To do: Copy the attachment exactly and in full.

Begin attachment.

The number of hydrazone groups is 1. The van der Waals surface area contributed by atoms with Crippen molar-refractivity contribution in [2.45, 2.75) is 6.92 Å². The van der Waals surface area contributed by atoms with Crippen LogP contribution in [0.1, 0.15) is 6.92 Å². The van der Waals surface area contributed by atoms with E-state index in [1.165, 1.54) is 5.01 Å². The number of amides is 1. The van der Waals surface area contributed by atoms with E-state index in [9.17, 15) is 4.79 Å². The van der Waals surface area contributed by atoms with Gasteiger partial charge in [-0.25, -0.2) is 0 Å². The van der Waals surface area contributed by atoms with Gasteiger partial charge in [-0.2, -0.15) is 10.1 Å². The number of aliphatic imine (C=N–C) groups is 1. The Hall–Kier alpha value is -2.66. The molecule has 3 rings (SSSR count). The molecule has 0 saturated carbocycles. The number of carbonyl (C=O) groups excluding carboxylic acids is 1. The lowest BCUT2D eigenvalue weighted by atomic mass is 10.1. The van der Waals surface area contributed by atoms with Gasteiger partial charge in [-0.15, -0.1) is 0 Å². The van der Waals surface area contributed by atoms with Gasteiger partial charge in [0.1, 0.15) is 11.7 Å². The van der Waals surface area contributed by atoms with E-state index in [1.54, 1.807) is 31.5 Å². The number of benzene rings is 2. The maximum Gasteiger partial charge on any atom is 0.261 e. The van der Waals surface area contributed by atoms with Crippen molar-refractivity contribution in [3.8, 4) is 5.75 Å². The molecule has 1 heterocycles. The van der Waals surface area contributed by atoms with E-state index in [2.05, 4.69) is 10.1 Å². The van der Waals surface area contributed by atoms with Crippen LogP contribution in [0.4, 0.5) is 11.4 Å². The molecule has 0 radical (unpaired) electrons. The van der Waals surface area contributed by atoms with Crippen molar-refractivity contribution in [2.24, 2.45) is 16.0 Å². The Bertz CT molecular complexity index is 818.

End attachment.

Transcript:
The number of hydrazone groups is 1. The van der Waals surface area contributed by atoms with Crippen molar-refractivity contribution in [2.45, 2.75) is 6.92 Å². The van der Waals surface area contributed by atoms with Crippen LogP contribution in [0.1, 0.15) is 6.92 Å². The van der Waals surface area contributed by atoms with E-state index in [1.165, 1.54) is 5.01 Å². The number of amides is 1. The van der Waals surface area contributed by atoms with E-state index in [9.17, 15) is 4.79 Å². The van der Waals surface area contributed by atoms with Gasteiger partial charge in [-0.25, -0.2) is 0 Å². The van der Waals surface area contributed by atoms with Gasteiger partial charge in [-0.2, -0.15) is 10.1 Å². The number of aliphatic imine (C=N–C) groups is 1. The Hall–Kier alpha value is -2.66. The molecule has 3 rings (SSSR count). The molecule has 0 saturated carbocycles. The number of carbonyl (C=O) groups excluding carboxylic acids is 1. The lowest BCUT2D eigenvalue weighted by atomic mass is 10.1. The van der Waals surface area contributed by atoms with Gasteiger partial charge in [-0.15, -0.1) is 0 Å². The van der Waals surface area contributed by atoms with Gasteiger partial charge in [0.1, 0.15) is 11.7 Å². The van der Waals surface area contributed by atoms with E-state index in [1.54, 1.807) is 31.5 Å². The number of benzene rings is 2. The maximum Gasteiger partial charge on any atom is 0.261 e. The van der Waals surface area contributed by atoms with Crippen molar-refractivity contribution in [3.8, 4) is 5.75 Å². The molecule has 1 heterocycles. The van der Waals surface area contributed by atoms with E-state index in [2.05, 4.69) is 10.1 Å². The van der Waals surface area contributed by atoms with Crippen LogP contribution in [0.4, 0.5) is 11.4 Å². The molecule has 0 radical (unpaired) electrons. The van der Waals surface area contributed by atoms with Crippen molar-refractivity contribution in [2.24, 2.45) is 16.0 Å². The Bertz CT molecular complexity index is 818.